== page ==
Patient Art

"These images are the externalized expression of their mental conflicts, insight, confusion, and pain; and, as with most art, they represent an accidental but nonetheless profound gift to humanity." - John M. MacGregor, The Discovery of the Art of the Insane, 1989

At the London Asylum for the Insane, patients created works of art as a form of personal expression as well as for their own amusement. In this section you will find a few examples of some of the paintings, drawings, and embroidery that was created. Art has been recognized as a form of communication, and is therefore another approach to understanding patient perspectives.

Beginning in the 19th century, the concept of what constituted "art" started to change in Europe. Artists began to notice the work being created by various minority groups. This included the art of primitive societies, folk art, and what was referred to as "the art of the insane." According to John M. MacGregor, "images produced in hospitals began to gain recognition as powerful visual statements capable of holding their own in the world of art." However, analysis of their work was not pursued by the artists who had demonstrated an interest in their work, but by the physicians who provided care for the mentally ill. Unfortunately, no records have been found at the LAI that document analysis of patient artwork.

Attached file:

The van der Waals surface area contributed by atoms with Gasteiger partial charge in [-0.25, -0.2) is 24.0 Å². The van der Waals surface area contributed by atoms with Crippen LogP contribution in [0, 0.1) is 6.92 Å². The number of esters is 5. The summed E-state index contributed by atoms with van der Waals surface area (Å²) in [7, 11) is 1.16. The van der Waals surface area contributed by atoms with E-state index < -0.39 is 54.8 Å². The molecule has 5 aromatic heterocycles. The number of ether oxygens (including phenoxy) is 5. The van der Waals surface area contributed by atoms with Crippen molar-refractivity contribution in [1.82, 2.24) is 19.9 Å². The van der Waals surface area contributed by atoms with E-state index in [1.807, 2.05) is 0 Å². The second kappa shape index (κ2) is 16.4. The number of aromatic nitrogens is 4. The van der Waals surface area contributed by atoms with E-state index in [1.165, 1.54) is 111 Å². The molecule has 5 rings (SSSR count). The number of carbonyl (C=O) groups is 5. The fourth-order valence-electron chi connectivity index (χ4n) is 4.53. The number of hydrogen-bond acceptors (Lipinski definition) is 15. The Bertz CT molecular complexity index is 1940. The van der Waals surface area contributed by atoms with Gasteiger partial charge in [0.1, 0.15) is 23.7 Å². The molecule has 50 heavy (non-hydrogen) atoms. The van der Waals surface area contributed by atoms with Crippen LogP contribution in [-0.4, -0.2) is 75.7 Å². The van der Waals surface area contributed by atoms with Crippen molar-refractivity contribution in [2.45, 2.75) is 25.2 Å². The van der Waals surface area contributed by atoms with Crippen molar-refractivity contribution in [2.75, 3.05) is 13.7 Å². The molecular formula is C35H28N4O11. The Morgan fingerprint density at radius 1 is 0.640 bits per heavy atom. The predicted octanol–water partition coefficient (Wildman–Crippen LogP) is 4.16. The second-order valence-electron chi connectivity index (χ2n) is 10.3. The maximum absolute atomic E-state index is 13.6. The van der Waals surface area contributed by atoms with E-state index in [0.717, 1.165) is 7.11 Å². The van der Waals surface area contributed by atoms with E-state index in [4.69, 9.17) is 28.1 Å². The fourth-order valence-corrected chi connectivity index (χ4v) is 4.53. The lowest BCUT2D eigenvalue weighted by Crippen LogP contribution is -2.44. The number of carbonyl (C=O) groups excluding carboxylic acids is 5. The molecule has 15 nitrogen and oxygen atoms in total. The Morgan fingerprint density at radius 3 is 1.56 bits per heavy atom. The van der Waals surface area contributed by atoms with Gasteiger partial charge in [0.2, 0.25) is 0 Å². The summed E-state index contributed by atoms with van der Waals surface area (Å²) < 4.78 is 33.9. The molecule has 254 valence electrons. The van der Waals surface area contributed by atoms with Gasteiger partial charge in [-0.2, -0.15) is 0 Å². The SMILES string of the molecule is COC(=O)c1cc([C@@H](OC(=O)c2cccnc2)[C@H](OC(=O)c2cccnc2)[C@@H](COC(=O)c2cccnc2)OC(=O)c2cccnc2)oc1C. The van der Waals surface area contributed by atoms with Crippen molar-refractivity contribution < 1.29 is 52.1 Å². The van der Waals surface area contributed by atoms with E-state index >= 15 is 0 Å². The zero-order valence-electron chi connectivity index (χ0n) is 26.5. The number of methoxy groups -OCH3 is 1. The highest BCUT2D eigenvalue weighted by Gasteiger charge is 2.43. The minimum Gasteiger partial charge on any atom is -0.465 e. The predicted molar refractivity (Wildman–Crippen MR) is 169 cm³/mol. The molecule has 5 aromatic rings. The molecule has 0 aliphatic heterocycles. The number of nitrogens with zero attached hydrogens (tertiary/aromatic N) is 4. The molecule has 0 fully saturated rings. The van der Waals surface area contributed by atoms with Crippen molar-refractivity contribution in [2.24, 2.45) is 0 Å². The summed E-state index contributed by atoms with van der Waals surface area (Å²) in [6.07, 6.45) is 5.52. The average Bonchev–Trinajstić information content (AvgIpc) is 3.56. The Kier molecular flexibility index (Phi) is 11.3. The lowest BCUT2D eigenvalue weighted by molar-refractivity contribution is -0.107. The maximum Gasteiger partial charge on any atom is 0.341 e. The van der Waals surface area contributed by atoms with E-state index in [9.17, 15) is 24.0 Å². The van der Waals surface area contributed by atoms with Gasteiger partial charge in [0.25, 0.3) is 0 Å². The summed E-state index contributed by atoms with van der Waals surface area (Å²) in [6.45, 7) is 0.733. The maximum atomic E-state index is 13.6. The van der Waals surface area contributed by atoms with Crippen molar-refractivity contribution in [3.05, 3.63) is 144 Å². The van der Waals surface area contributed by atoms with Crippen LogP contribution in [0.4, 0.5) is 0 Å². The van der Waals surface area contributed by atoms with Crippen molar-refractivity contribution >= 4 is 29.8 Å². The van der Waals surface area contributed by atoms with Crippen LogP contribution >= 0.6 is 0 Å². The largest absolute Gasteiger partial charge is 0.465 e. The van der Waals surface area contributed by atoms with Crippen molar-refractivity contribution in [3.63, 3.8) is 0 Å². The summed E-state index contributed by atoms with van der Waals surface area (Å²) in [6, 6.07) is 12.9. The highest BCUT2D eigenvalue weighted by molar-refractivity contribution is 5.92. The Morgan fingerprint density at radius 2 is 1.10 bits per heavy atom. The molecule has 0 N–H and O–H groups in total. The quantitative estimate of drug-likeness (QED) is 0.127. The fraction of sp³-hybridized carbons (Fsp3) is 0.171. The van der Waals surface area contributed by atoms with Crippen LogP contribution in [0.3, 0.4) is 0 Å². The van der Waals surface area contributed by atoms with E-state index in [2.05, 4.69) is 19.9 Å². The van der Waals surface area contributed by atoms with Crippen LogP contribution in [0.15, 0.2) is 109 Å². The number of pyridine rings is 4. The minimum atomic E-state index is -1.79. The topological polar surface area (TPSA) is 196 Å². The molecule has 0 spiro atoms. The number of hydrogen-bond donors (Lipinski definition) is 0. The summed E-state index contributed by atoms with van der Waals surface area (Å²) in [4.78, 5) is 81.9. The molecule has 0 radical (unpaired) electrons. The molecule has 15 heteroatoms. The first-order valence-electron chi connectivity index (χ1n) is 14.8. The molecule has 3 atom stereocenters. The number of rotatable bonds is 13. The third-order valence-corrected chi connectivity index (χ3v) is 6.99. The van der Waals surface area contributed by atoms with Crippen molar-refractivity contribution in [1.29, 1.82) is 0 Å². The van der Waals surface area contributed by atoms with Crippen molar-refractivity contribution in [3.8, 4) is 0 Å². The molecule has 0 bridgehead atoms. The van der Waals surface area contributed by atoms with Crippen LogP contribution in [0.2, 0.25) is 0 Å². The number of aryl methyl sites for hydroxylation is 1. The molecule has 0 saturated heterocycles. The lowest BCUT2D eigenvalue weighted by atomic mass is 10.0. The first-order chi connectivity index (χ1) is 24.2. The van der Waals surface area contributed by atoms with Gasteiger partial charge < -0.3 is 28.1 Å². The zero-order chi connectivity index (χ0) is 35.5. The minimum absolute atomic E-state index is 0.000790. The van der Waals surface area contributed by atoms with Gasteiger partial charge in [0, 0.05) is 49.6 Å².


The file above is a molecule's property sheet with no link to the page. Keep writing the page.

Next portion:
It was not until before the Second World War that the idea of art as a healing mechanism immerged. Both artists and physicians became interested in this concept, which led to the development of art therapy in mental hospitals.

As you take a look at a sample of the patients' artwork we encourage you to make your own analysis and to consider what these works of art reveal about the patients who created them.